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Interview with Derek Gores: Intricacies of Collage

Juxtapoz // Monday, 19 Jul 2010

“From far away you see a woman's dark hair, perhaps a few feet from the viewer,” states collagist Derek Gores in our interview with the artist where we delve into his unique process and messaging. “When you get closer though, that dark hair is made up of a cityscape at night, with little twinkling windows a mile away.”



First thing’s first: can you briefly introduce yourself? Who are you, where are you from, how did you get into art, what’s your favorite food?


Derek Gores. Born in New York '71. Early years in New England, later in Florida. Built genuine faux robots out of plastic containers circa R2D2 '77.


Around age 11, a healthy dose of Rube Goldberg drawings, Douglas Adams books and my dad's approving chuckle encouraged the nonsensical side. My art history perspective was notably increased one mid-1980s Christmas day when I showed off my new Boris art calendar and my dad asked why all those Greek gods looked like somebody's next-door neighbors.


Fave foods? Lobster, fried green tomatoes, interesting beer.






Most of your works are paper cut portrait collages. What are you trying to say via this medium? Why collage? Do you know your subjects or are they random figures?

For the most part I make figurative art, hopefully hinting at living, breathing, dreaming people. I enjoy building these organic subjects using largely man-made textures; schematics, maps, typography, ads, labels... lots of stuff not originally intended as art. Maybe to wake up the senses to see familiar stuff as fresh beauty. Add in the surprise content of some of my resources, and you get what a friend calls 'Zen narrative'. That feels good to me.


Collage started for me completely without personal meaning, as a method to explore more textures, and to attack the art faster than with a brush.


Some of my early collages I didn't know my subjects. But now I take most of the reference pictures myself, with existing light or sometimes having fun with a flashlight. After that I change the figure quite a bit once I start building on the canvas, led by a color or a texture or shape in the ripped stuff.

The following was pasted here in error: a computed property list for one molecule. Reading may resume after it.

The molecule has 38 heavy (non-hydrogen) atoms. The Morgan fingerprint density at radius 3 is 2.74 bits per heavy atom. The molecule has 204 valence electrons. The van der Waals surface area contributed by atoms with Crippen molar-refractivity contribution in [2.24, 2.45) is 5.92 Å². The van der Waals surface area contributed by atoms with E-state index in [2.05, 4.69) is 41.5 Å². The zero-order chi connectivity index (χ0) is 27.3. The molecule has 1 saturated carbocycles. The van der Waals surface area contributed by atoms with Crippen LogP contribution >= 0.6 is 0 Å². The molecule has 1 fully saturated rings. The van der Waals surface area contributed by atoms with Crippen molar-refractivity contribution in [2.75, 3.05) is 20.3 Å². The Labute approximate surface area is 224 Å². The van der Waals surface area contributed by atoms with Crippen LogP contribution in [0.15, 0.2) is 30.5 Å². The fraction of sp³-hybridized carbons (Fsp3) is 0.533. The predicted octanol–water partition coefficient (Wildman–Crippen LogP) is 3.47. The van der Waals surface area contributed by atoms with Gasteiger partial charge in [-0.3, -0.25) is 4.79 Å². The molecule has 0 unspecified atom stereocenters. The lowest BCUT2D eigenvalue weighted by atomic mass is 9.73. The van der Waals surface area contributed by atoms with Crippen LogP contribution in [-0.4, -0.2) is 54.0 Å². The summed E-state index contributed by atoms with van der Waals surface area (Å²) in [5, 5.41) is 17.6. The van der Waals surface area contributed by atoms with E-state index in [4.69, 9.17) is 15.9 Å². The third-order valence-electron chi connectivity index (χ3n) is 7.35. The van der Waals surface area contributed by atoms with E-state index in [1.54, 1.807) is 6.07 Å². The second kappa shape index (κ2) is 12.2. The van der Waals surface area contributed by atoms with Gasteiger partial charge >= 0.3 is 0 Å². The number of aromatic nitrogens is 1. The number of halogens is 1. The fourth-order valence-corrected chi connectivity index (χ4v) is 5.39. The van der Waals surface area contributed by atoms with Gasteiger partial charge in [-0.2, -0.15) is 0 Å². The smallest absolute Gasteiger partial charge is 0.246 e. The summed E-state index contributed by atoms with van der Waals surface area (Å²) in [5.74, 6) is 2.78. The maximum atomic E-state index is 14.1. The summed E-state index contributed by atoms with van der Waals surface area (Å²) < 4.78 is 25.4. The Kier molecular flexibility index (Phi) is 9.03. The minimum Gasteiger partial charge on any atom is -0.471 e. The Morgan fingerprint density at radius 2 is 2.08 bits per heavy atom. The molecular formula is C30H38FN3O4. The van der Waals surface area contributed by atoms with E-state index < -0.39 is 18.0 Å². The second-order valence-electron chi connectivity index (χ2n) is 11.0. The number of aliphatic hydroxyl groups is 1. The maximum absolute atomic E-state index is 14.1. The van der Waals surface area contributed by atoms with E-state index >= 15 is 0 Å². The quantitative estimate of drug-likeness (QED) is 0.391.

You state that you like your “pictures to barely come together with teasing little details.” However, you finished collage pieces appear very cohesive and tightly rendered. Can you elaborate on this statement?


Well, what people see in the collages up-close and what they see far away are quite different. I tease the viewer by including elements that contradict the expected spatial reading of the scene.


One example I've repeated several times: from far away you see a woman's dark hair, perhaps a few feet from the viewer. When you get closer though, that dark hair is made up of a cityscape at night, with little twinkling windows a mile away. I like operating in that confusing space. I like seeing very deliberate and put-together people come into the gallery, and I watch as sometimes their faces look like when babies watch sunlight shine through tree branches... just succumbing to the senses. Some pieces I make tighter, some looser. Some of these pieces are 7 feet tall.






You say you’re not interested in “heavy concepts.” Is this ambiguity a reaction to the art world’s cliché seriousness or grand historical art narrative, or are you simply hoping to make space for viewers to take away anything they wish from your works?


By that I mean I prefer a 'felt' response, instead of a literal, logical one relying on symbols. I also don't care much for contriving a concept on day one and then the other 99% of the time is straightforward execution. I'd rather a simple subject - figure in a space - and all my art world cliché seriousness I save for believing in my process of working quickly and chasing that slippery magic. And while I do need the viewer's brain in there somewhere, I don't want things as wide open as looking for puppies in the clouds. I take things I like in the world and give them a new context. I hope it feels like being distracted, or relying on your peripheral vision.



Why are you an artist?


Artists get to make the new stuff!





What do you have planned for the future?


On deck:

Thinkspace, LA: Equality show Love Conquers All in August

Elliott Fouts Gallery, Sacramento, CA: 40 and Under show opens August 7

Baisden Gallery, Tampa, FL: Solo show opening September 11.

SLOW Gallery, Melbourne, FL: Solo show Once Removed opening October 23


And, currently making big plans with Thinkspace for some fun during Art Basel Miami, and a three-person show in LA next Spring.


I'm working on commissions for Ke$ha, Aerosmith, some Led Zep posters, and several pieces for the new Orlando Magic basketball arena.


I also have visions for a series partnering with a high-heel shoe designer.



For more info on Derek Gores, visit







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